Across City Connects schools, community partnerships have a profound impact on children lives. One example is flourishing in Springfield, Mass.
Last year, as we’ve blogged, after a local family’s home caught on fire, Stephanie Sanabria — the City Connects coordinator at Springfield’s Early Childhood Education Center — worked with a team of community partners to secure a bed for the family’s daughter. A few months later, more beds were delivered to Springfield for more children. Behind the deliveries is an initiative called A Bed for Every Child run by the Massachusetts Coalition for the Homeless. The Pioneer Valley Chapter of credit unions helped out with fundraising.
As Julie Donovan, City Connects Program Manager in Springfield, explains, “this initiative is critical for our families. Our students need a good bed to lay in every night, so that they can get the proper sleep — the proper rest to achieve their full potential — and come to school ready to learn.”
Because of local tragedies as well as hurricanes that hit Florida and Puerto Rico, the need for beds has grown. As Sanabria, who has been nicknamed the Bed lady, recently told us, referrals for families often come through word of mouth, especially now that many Puerto Rican hurricane evacuees are receiving housing.
“Over the winter,” Sanabria says, “I began accumulating a list of families faster than I was able to coordinate delivery for their beds!”
Nonetheless, from June 2017 to June 2018, the Coalition for the Homeless has delivered beds to about 90 Springfield area children, and the MassMutual Federal Credit Union has helped place five beds in local homes. And this year, in addition to mattresses and box springs, families also received sheets, a book, and a teddy bear.
Television station WWLP covers the initiative here. And here are some of the stories Sanabria shared:
A school nurse from the Washington Street School contacted the coordinator at Springfield’s Early Childhood Education Center because she needed three beds for a family. The mother was battling a serious illness and the father was working to support three young children, two boys and a girl. The family’s home was in poor physical condition, and they needed to dispose of their current mattresses. Thankfully, the coordinator supplied three beds that the father was able to pick up and bring home.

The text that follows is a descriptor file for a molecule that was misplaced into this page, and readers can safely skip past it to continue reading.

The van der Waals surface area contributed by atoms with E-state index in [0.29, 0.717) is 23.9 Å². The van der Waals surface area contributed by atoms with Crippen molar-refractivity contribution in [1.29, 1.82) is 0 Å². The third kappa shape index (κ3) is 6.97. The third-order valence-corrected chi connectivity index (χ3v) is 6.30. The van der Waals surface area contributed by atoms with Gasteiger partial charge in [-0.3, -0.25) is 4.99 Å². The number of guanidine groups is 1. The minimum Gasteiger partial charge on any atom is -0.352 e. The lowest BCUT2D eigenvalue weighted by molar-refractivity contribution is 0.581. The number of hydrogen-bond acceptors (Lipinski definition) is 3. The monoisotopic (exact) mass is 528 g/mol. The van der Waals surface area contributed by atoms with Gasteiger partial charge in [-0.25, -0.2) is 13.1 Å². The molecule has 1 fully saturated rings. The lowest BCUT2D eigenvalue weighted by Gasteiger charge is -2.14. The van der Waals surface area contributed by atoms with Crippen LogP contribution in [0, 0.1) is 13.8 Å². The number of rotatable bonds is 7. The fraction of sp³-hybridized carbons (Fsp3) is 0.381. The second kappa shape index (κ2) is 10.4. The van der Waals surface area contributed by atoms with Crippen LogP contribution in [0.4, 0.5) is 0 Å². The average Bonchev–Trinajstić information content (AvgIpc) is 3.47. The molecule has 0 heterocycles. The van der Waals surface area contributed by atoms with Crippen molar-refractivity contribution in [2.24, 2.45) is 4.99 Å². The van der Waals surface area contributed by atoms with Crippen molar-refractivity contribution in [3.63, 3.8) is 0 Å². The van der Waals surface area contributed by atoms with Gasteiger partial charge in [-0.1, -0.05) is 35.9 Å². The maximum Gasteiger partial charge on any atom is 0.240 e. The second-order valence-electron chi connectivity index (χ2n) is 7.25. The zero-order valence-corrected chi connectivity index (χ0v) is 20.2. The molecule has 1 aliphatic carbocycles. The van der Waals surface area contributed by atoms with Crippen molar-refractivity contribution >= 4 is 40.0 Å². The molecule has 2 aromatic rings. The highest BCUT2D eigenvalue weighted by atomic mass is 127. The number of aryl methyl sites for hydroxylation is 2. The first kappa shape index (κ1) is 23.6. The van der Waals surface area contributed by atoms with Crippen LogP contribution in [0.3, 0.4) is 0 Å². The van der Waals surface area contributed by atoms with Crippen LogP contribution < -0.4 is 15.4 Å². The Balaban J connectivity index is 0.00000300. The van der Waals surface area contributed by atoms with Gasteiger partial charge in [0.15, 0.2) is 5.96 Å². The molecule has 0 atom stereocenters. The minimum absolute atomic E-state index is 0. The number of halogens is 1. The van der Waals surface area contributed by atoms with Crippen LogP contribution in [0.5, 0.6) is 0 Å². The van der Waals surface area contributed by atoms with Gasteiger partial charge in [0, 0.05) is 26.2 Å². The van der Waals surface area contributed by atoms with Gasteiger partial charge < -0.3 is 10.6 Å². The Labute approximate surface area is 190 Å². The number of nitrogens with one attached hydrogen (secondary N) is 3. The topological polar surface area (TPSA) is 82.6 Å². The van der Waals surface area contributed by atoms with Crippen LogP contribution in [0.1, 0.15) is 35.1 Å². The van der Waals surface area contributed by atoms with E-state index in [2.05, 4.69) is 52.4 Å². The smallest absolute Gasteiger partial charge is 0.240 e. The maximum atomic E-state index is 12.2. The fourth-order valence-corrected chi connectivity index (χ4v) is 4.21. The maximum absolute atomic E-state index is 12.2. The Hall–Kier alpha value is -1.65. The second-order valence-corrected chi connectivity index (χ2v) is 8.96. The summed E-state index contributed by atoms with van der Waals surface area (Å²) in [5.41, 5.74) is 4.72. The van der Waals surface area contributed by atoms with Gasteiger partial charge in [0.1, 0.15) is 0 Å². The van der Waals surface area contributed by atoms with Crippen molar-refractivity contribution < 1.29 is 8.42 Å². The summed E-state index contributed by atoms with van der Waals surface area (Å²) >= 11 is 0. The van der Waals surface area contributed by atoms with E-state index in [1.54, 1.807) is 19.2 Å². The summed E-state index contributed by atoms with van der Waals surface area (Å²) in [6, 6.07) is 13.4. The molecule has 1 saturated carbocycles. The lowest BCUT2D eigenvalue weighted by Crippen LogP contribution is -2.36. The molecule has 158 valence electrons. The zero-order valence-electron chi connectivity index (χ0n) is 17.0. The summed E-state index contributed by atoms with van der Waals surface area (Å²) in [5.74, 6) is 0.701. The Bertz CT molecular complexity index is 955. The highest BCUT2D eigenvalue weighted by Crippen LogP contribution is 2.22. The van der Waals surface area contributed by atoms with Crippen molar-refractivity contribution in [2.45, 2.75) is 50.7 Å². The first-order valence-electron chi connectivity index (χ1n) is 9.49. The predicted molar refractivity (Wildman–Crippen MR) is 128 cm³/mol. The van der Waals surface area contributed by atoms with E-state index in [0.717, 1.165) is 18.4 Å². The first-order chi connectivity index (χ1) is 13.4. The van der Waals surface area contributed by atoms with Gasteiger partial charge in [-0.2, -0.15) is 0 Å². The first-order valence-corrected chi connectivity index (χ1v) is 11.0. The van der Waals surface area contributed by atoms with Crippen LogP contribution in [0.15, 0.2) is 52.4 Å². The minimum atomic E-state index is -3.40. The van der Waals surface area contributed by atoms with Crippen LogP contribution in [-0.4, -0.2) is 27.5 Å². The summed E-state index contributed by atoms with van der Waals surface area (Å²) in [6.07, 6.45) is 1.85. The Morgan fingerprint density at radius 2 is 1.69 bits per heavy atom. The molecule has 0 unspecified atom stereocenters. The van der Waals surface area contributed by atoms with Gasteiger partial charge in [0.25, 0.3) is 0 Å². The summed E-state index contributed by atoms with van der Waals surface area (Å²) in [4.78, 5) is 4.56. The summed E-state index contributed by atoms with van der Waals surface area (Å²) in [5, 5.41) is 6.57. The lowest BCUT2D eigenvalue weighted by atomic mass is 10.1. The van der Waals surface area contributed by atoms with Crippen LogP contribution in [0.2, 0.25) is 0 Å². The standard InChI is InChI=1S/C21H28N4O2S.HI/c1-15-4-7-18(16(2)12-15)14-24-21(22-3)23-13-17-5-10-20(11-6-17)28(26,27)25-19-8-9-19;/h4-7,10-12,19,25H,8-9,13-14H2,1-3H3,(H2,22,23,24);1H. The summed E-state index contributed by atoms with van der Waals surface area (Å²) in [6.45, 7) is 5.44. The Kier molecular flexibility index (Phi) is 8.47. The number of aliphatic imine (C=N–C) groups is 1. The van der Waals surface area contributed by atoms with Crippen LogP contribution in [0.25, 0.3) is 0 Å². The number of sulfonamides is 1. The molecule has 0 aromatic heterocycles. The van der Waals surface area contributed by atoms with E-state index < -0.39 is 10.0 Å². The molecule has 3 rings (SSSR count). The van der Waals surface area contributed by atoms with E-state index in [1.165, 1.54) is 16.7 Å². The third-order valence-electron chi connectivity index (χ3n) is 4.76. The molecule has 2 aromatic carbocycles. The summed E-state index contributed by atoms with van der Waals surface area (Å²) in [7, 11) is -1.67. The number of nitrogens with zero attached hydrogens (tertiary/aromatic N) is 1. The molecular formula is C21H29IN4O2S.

“Thank you so much for everything,” the dad said. “You have no idea how much this means to me, my wife and children.”
One grandmother, who had left Puerto Rico because Hurricane Maria had destroyed her home, received three beds for her grandchildren.
Her response: “Muchísimas gracias por este apoyo tan bonito. Ahora mis nietos tienen una cama cómoda donde pueden sonar. Les agradezco mucho!” Or in English: Thank you very much for this wonderful help. Now my grandchildren have a comfortable bed where they can dream. I appreciate it!
A 5-year-old boy who left the devastation caused by Hurricane Irma in Florida moved to Springfield with his parents and two sisters. At first, they lived doubled up with relatives. But once the family had a new apartment, Sanabria secured a bed for the boy and also bedding, stuffed animals, books, and winter supplies. Whenever the boy saw Sanabria at school, he would flash a big smile. He referred to her as “the lady who got him a new bed, winter coat and gloves.”
These stories show how strong partnerships make a real difference and why student support should go beyond academic support. As Sanabria puts it:
“Thank you again Massachusetts Coalition for the Homeless, and thanks to all of the amazing business partners who help make this life-giving A Bed for Every Child initiative possible. You truly are making an impact within the greater Springfield community! I look forward to continuing our work together and partnership in the future.”